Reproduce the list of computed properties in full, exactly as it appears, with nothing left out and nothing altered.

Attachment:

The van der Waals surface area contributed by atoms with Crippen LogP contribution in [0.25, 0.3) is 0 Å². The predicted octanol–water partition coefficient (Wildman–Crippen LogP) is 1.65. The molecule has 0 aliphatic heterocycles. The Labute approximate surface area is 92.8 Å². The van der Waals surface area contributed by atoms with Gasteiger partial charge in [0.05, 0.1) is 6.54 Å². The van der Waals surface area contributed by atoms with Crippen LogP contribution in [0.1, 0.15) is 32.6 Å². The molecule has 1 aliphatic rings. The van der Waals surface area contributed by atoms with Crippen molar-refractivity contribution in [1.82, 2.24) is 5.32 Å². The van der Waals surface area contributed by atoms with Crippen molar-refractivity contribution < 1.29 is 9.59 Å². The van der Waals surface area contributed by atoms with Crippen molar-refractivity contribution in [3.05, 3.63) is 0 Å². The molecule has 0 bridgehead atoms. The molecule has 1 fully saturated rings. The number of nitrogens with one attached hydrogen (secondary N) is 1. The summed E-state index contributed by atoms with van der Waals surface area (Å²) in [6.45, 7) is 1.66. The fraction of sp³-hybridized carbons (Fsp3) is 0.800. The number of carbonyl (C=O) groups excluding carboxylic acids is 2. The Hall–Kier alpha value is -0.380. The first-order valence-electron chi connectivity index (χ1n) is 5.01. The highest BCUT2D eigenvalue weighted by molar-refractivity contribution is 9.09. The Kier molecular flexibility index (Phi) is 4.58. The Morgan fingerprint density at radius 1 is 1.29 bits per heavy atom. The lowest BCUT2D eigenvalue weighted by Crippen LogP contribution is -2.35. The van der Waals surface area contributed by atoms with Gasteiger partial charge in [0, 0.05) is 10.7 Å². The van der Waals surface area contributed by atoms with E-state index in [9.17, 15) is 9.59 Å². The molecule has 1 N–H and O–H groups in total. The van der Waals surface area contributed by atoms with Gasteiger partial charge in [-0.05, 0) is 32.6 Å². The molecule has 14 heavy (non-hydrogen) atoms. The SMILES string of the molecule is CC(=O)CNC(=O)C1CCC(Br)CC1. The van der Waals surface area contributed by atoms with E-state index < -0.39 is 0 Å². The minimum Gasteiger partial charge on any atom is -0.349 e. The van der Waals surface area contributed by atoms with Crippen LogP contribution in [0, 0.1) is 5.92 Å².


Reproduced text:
The van der Waals surface area contributed by atoms with Crippen LogP contribution in [0.25, 0.3) is 0 Å². The predicted octanol–water partition coefficient (Wildman–Crippen LogP) is 1.65. The molecule has 0 aliphatic heterocycles. The Labute approximate surface area is 92.8 Å². The van der Waals surface area contributed by atoms with Gasteiger partial charge in [0.05, 0.1) is 6.54 Å². The van der Waals surface area contributed by atoms with Crippen LogP contribution in [0.1, 0.15) is 32.6 Å². The molecule has 1 aliphatic rings. The van der Waals surface area contributed by atoms with Crippen molar-refractivity contribution in [1.82, 2.24) is 5.32 Å². The van der Waals surface area contributed by atoms with Crippen molar-refractivity contribution < 1.29 is 9.59 Å². The van der Waals surface area contributed by atoms with Crippen molar-refractivity contribution in [3.05, 3.63) is 0 Å². The molecule has 0 bridgehead atoms. The molecule has 1 fully saturated rings. The number of nitrogens with one attached hydrogen (secondary N) is 1. The summed E-state index contributed by atoms with van der Waals surface area (Å²) in [6.45, 7) is 1.66. The fraction of sp³-hybridized carbons (Fsp3) is 0.800. The number of carbonyl (C=O) groups excluding carboxylic acids is 2. The Hall–Kier alpha value is -0.380. The first-order valence-electron chi connectivity index (χ1n) is 5.01. The highest BCUT2D eigenvalue weighted by molar-refractivity contribution is 9.09. The Kier molecular flexibility index (Phi) is 4.58. The Morgan fingerprint density at radius 1 is 1.29 bits per heavy atom. The lowest BCUT2D eigenvalue weighted by Crippen LogP contribution is -2.35. The van der Waals surface area contributed by atoms with Gasteiger partial charge in [0, 0.05) is 10.7 Å². The van der Waals surface area contributed by atoms with E-state index in [9.17, 15) is 9.59 Å². The molecule has 1 N–H and O–H groups in total. The van der Waals surface area contributed by atoms with Gasteiger partial charge in [-0.05, 0) is 32.6 Å². The molecule has 14 heavy (non-hydrogen) atoms. The SMILES string of the molecule is CC(=O)CNC(=O)C1CCC(Br)CC1. The van der Waals surface area contributed by atoms with E-state index < -0.39 is 0 Å². The minimum Gasteiger partial charge on any atom is -0.349 e. The van der Waals surface area contributed by atoms with Crippen LogP contribution in [0, 0.1) is 5.92 Å².